A Legacy of Healing: Honor Black Contributions to Mental Health
A continually changing group of patterns and colors.
From the Greek words “kalos,” meaning beautiful, and “eidos,” which means form or shape.
Kaleidoscope is the DEI community facilitated by Elizabeth Tulsky, C4’s Director of Youth and Family Services, and Jamileh McKnight, SPHR, C4’s Human Resources Business Partner. Kaleidoscope was created to foster a space for C4 employees to learn from each other, share experiences and gain insight from different perspectives, thus being more aware of challenges faced by our diverse client population and enhancing the care we provide. Each month, we present a new topic and have a meeting to educate and inform. The following meeting is a reflective discussion exploring nuances of the topic, sharing lived experiences, and discussing ways to affect change. Past topics have included The Impact of Racism on Mental Health, Understanding the LGBTQIA+ Community, and Women of Color in the Workplace. We encourage representation and participation of people of different genders, races, ethnicities, religions, ages, sexual orientations, disabilities, and classes.
As C4’s DEI facilitators, we would like to pay special tribute to a few Black pioneers in the fields of Social Work and Mental Health, specifically those whose work and lasting impact are in alignment with the Mission and Values of C4.
Jacki McKinny, M.S.W
An Expert in Trauma
Jacki McKinny was a survivor of trauma, addiction, homelessness and the psychiatric and criminal justice systems. While receiving help from the D.C. Rape Crisis Center, she was connected with some of the most elite medical professionals in the country, but she noticed that the doctors and therapists could not relate to her or with her. This ignited a fire in Jacki to talk about the lack of cultural competency in the medical profession, most specifically around mental health and the trauma that she knew all too well. C4 is proud to deliver similar services, from a more diverse perspective to alleviate the stress of not feeling seen or heard while seeking care.
Dr. E. Kitch Childs
Feminist Therapy Pioneer
A Chicago Connection – Dr. E. Kitch Childs was a clinical psychologist who was known for advocating for minority women, sex workers, individuals living with HIV/AIDS, and the LGBTQ+ community. She was a founding member of the Association for Woman in Psychology and Chicago’s Gay Liberation Front. She also used a sliding scale fee structure and free therapy sessions in communities that didn’t have access to services like the ones she provided. She was a co-founder of the Association for Woman in Psychology in 1969, a founding member of the University of Chicago’s Gay Liberation, Chicago’s Lesbian Liberation, and was inducted into Chicago’s LGBT Hall of Fame in 1993.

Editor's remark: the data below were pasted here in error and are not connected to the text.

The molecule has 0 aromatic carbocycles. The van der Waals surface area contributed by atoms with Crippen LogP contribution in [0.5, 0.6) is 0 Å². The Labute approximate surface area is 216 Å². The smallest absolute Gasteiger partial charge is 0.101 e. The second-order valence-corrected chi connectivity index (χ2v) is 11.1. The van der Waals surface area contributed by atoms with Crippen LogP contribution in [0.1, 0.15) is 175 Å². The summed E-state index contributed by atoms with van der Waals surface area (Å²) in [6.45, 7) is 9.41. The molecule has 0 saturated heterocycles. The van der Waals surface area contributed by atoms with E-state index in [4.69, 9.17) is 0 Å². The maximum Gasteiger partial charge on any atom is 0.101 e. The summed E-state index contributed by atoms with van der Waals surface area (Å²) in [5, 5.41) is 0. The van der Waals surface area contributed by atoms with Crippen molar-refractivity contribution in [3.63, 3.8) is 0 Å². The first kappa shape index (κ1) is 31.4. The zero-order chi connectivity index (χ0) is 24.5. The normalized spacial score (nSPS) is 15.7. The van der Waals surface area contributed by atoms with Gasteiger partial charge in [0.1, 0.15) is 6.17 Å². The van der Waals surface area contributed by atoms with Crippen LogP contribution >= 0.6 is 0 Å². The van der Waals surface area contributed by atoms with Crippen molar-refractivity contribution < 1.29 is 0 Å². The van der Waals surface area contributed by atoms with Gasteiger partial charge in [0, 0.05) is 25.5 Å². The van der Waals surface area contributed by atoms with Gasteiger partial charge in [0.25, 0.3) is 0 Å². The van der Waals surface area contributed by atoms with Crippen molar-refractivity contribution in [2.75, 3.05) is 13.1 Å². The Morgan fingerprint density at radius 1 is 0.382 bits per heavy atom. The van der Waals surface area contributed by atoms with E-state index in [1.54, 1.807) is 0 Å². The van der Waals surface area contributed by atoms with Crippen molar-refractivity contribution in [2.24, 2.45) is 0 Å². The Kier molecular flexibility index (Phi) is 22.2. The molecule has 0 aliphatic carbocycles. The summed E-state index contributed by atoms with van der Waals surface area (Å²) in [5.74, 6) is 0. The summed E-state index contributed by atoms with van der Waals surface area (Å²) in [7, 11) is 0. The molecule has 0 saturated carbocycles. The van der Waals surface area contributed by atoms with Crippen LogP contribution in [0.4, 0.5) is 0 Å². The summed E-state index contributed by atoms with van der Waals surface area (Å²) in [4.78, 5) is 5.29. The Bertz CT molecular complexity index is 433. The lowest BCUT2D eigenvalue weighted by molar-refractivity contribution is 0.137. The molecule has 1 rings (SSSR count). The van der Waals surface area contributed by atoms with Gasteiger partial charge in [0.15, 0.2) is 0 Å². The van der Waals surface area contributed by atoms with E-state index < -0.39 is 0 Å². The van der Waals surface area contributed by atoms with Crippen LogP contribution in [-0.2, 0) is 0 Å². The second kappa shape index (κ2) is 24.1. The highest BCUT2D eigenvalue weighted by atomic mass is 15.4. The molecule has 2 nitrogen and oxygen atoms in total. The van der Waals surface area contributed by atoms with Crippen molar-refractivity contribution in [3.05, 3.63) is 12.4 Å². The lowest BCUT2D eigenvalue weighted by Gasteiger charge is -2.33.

Lester Blackwell Granger
First Black Man to be President of the National Conference of Social Work (NCSW)
Lester Blackwell Granger launched his career as a high school teacher and a social worker. In 1952, he became the first Black man to serve as president of the National Conference of Social Work. He spent most of his time as acting NCSW president advocating for civil rights measures. As national executive secretary of the National Urban League from 1941 to 1961, he was a champion of integration and equal treatment for African Americans.
Beverly Daniel Tatum
Former Spelman College President
Beverly Daniel Tatum is a psychologist and psychology professor who has studied how race affects education and identity. Her bestselling book Why Are All The Black Kids Sitting Together in the Cafeteria evaluates how racism is harmful to children’s education, and the importance of embracing racial identity. She emphasizes the importance of discussing race in our society as a way to eliminate racism. This is why our Youth and Family Services program is vital to the community.
Each of these innovators have demonstrated the importance of mental health in the Black community and because of them, organizations like C4 are able to enrich lives in underserved communities. While it is important to celebrate the many triumphs of Blacks throughout history, it is also important to acknowledge that there is still a long way to go, and it doesn’t end in February. That is why it is essential to C4 to take time to celebrate the immeasurable contributions of Black people, honor the legacies and achievements of generations past, confront the injustices still faced today, and provide the care necessary to ensure a better future.
Elizabeth Tulsky and Jamileh McKnight